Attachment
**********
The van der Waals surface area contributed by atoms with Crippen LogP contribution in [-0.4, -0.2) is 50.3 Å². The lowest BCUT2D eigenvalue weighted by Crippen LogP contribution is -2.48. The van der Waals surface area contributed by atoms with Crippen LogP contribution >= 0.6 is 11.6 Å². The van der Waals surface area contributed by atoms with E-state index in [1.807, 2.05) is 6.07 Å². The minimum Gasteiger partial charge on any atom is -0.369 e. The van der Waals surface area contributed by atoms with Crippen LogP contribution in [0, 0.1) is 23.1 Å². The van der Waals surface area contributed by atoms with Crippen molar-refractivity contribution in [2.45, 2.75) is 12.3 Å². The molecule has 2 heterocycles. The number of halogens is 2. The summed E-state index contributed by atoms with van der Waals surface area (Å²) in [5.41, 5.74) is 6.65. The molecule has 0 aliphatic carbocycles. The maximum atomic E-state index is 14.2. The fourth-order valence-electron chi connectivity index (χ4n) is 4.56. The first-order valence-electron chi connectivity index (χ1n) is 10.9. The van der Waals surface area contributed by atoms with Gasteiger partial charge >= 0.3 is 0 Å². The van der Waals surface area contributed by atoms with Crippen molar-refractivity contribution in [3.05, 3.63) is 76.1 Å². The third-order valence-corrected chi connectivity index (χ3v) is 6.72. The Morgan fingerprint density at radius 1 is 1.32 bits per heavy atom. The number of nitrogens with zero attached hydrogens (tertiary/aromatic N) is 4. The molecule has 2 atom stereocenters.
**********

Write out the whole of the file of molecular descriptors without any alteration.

The van der Waals surface area contributed by atoms with Crippen LogP contribution in [-0.4, -0.2) is 50.3 Å². The lowest BCUT2D eigenvalue weighted by Crippen LogP contribution is -2.48. The van der Waals surface area contributed by atoms with Crippen LogP contribution >= 0.6 is 11.6 Å². The van der Waals surface area contributed by atoms with E-state index in [1.807, 2.05) is 6.07 Å². The minimum Gasteiger partial charge on any atom is -0.369 e. The van der Waals surface area contributed by atoms with Crippen LogP contribution in [0, 0.1) is 23.1 Å². The van der Waals surface area contributed by atoms with Crippen molar-refractivity contribution in [2.45, 2.75) is 12.3 Å². The molecule has 2 heterocycles. The number of halogens is 2. The summed E-state index contributed by atoms with van der Waals surface area (Å²) in [5.41, 5.74) is 6.65. The molecule has 0 aliphatic carbocycles. The maximum atomic E-state index is 14.2. The fourth-order valence-electron chi connectivity index (χ4n) is 4.56. The first-order valence-electron chi connectivity index (χ1n) is 10.9. The van der Waals surface area contributed by atoms with Gasteiger partial charge >= 0.3 is 0 Å². The van der Waals surface area contributed by atoms with Crippen molar-refractivity contribution in [3.05, 3.63) is 76.1 Å². The third-order valence-corrected chi connectivity index (χ3v) is 6.72. The Morgan fingerprint density at radius 1 is 1.32 bits per heavy atom. The number of nitrogens with zero attached hydrogens (tertiary/aromatic N) is 4. The molecule has 2 atom stereocenters.